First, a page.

"I think it's just awful," said Ms. Bissett, of Hartsdale, N.Y. "Those 259 people should have been here today."
"Had there ever been any inkling of a threat, my daughter never would have taken that plane," Eleanor Hudson said.
Pieces of the Pan Am 747 rained to earth after the detonation of a plastic explosive, hidden in a portable radio-cassette player in its luggage bin.
No official announcements have been made regarding suspects, but speculation has centered on Syrian terrorist Ahmed Jibril. His group, known as the Popular Front for the Liberation of Palestine-General Command, was allegedly hired to avenge the downing of an Iranian jetliner over the Persian Gulf last summer by the USS Vincennes.
On Sunday, a London newspaper reported that U.S. intelligence officials have identified four terrorists, members of the Popular Front, who were allegedly responsible for planting the bomb, according to The Associated Press. The weekly Sunday Telegraph quoted unidentified officials as saying the key figure in the attack was Hafez Kassem el-Dalkamuni, a 43-year-old Palestinian.
The FBI is pursuing a criminal investigation of the Pan Am crash. But relatives of the victims have repeatedly called for an independent, congressionally required investigation.
In early April, representatives of Victims of Pan Am 103 met with President Bush to tell him of their complaints with the State Department and of their desire for an independent investigation.
They asked that terrorist alerts be made known to the general flying public. They also stressed the need for tighter airport security, including the installation of luggage examination devices known as thermal neutron analysis machines.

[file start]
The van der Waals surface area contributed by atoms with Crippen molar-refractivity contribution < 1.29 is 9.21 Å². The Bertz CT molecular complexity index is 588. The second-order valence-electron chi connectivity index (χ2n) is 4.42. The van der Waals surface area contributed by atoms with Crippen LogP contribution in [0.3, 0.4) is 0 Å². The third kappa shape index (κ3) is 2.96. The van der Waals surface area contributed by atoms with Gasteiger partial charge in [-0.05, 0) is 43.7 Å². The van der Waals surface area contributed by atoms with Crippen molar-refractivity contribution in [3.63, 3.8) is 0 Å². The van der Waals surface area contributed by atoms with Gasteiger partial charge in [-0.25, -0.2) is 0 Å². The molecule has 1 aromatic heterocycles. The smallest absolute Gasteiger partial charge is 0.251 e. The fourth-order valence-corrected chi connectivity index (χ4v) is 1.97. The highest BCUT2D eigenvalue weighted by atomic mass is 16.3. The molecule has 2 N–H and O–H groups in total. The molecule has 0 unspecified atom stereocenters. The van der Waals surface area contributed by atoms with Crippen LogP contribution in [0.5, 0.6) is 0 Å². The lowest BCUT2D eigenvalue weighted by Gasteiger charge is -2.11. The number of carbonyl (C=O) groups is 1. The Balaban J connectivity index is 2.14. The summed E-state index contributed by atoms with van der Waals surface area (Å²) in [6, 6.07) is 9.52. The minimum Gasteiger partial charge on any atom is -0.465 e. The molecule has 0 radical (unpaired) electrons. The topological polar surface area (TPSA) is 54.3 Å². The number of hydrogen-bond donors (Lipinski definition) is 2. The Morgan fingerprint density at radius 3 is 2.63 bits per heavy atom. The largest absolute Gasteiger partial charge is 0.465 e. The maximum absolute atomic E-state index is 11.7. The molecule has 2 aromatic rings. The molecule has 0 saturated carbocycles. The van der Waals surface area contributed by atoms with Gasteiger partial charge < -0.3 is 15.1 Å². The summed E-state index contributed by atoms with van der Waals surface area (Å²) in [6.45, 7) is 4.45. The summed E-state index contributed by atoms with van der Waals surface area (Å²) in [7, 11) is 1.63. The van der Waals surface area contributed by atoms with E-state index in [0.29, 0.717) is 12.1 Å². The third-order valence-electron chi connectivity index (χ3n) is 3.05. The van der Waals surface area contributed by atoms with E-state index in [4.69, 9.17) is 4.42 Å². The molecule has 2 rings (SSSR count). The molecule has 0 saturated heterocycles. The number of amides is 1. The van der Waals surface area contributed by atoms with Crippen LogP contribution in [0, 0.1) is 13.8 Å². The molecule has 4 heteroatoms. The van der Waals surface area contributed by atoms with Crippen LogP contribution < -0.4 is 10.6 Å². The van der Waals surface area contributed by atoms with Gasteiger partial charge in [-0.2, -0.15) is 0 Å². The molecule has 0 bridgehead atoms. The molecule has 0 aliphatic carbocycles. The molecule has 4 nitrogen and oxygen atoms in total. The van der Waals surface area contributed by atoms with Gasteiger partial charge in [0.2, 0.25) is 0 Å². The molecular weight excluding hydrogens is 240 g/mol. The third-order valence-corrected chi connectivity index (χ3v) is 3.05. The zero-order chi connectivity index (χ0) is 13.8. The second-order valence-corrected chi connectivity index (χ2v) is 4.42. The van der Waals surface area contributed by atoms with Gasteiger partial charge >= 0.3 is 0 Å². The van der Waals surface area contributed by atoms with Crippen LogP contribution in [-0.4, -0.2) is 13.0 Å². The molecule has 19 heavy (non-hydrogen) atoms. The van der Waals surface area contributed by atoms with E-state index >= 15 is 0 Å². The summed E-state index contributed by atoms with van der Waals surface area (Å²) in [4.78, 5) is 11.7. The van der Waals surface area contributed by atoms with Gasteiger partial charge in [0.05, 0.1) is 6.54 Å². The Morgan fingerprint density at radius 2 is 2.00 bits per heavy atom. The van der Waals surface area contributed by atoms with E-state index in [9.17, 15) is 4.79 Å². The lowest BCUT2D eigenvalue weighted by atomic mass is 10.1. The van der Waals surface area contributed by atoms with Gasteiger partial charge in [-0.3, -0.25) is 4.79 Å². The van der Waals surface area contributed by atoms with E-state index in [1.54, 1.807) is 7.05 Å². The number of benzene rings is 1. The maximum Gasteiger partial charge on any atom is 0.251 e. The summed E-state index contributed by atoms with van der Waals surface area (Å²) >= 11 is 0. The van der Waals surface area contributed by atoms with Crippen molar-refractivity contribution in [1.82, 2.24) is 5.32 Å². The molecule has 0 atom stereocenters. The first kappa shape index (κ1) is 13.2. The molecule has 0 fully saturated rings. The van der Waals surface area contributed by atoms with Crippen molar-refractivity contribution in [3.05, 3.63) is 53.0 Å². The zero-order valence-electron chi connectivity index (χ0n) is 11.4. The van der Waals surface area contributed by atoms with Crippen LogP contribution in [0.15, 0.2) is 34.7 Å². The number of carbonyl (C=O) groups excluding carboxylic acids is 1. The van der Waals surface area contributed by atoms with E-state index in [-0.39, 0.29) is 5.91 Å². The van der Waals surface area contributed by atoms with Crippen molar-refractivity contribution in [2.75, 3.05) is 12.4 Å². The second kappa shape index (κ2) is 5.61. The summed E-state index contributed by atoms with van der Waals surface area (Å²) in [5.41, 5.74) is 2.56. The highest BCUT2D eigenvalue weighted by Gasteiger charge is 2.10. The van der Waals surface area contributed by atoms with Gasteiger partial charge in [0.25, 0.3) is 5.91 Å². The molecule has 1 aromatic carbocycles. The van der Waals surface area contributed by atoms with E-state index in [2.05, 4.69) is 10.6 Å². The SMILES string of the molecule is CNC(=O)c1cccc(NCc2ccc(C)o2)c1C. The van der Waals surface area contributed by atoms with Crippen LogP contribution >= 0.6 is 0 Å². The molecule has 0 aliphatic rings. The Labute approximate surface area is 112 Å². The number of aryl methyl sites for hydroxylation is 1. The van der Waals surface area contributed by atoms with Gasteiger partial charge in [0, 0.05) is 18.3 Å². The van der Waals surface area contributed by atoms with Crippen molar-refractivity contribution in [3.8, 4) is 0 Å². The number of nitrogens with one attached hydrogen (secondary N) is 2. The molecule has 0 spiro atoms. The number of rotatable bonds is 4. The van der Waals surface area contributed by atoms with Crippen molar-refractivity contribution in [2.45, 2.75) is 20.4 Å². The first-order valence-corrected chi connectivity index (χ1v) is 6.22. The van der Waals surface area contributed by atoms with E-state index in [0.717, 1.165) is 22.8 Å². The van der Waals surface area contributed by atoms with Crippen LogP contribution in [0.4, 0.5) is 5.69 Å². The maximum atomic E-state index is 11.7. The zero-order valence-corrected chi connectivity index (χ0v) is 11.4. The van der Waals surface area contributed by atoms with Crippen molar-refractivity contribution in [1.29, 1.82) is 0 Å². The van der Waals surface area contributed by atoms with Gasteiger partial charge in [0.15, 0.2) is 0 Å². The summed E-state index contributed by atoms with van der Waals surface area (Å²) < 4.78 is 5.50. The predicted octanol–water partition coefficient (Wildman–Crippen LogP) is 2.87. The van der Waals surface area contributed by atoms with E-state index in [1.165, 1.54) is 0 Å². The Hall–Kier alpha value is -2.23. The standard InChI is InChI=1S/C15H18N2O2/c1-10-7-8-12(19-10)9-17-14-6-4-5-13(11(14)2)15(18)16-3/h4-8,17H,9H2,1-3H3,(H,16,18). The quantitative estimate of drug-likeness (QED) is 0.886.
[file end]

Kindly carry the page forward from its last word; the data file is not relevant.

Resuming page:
The devices can detect plastic explosives, which X-rays, the current method of examining luggage, cannot.
The family members emerged hopeful from the White House meeting. President Bush had listened to them, they said, and promised action where warranted.
But late last month Hudson wrote in a letter to Bush: "I am writing out of frustration and a growing sense of foreboding to tell you that all those hopes have been badly battered, if not completely dashed, since our meeting."
Although the Federal Aviation Administration has talked of better airport security, proposed measures are still working their way through bureaucratic procedures.
Transportation Secretary Samuel Skinner has characterized the FAA's efforts as full-tilt: "All resources are being exerted."
But to Hudson, a real estate lawyer, it is "propaganda and disinformation."
Meanwhile, Skinner has announced his opposition to making terrorist alerts public, in part because it might allow false alarms to bring air traffic to a crawl.
And the Bush administration opposes any independent investigation of the crash, saying the FBI inquiry is sufficient.
Many family members have said they think that the government will be powerless to retaliate if it determines the perpetrators to its satisfaction.
One man whose wife died in the crash recently wrote other victims' relatives, urging them to pool their insurance settlements to pay for a private hit man and extract their own revenge.
The fund has reportedly grown to several million dollars. Although it is not a function of Victims of Pan Am 103, some members embrace the idea.
"I hope it goes through," said Ms. Bissett, who visits her only child's grave nearly every day.
"I want that guy who did it," she said. "I want to put him in
a plane and blow him up like he blew up my son."